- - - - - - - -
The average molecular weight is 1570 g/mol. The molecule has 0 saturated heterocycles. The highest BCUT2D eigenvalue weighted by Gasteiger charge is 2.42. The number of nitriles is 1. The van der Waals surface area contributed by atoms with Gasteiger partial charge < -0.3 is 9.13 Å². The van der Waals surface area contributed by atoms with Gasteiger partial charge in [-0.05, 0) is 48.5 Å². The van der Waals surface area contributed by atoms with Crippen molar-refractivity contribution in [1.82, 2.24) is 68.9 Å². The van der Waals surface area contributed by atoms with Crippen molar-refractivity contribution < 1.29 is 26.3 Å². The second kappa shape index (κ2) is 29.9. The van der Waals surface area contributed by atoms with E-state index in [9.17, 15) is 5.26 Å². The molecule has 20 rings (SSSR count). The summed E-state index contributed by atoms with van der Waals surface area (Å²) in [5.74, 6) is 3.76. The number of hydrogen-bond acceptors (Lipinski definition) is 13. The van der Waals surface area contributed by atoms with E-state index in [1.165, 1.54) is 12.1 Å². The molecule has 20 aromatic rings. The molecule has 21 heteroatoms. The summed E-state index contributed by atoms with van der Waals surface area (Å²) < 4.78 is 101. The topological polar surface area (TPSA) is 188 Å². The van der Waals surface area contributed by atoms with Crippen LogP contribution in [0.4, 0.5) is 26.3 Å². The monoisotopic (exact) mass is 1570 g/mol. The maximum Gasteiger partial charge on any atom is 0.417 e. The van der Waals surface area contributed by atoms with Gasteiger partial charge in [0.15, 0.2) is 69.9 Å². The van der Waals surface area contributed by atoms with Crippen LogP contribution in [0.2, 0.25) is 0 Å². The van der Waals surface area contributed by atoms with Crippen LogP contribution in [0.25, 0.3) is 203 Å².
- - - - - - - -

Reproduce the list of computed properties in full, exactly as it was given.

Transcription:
The average molecular weight is 1570 g/mol. The molecule has 0 saturated heterocycles. The highest BCUT2D eigenvalue weighted by Gasteiger charge is 2.42. The number of nitriles is 1. The van der Waals surface area contributed by atoms with Gasteiger partial charge < -0.3 is 9.13 Å². The van der Waals surface area contributed by atoms with Gasteiger partial charge in [-0.05, 0) is 48.5 Å². The van der Waals surface area contributed by atoms with Crippen molar-refractivity contribution in [1.82, 2.24) is 68.9 Å². The van der Waals surface area contributed by atoms with Crippen molar-refractivity contribution < 1.29 is 26.3 Å². The second kappa shape index (κ2) is 29.9. The van der Waals surface area contributed by atoms with E-state index in [9.17, 15) is 5.26 Å². The molecule has 20 rings (SSSR count). The summed E-state index contributed by atoms with van der Waals surface area (Å²) in [5.74, 6) is 3.76. The number of hydrogen-bond acceptors (Lipinski definition) is 13. The van der Waals surface area contributed by atoms with E-state index in [1.165, 1.54) is 12.1 Å². The molecule has 20 aromatic rings. The molecule has 21 heteroatoms. The summed E-state index contributed by atoms with van der Waals surface area (Å²) < 4.78 is 101. The topological polar surface area (TPSA) is 188 Å². The van der Waals surface area contributed by atoms with Crippen LogP contribution in [0.4, 0.5) is 26.3 Å². The monoisotopic (exact) mass is 1570 g/mol. The maximum Gasteiger partial charge on any atom is 0.417 e. The van der Waals surface area contributed by atoms with Gasteiger partial charge in [0.15, 0.2) is 69.9 Å². The van der Waals surface area contributed by atoms with Crippen LogP contribution in [0.2, 0.25) is 0 Å². The van der Waals surface area contributed by atoms with Crippen LogP contribution in [0.25, 0.3) is 203 Å².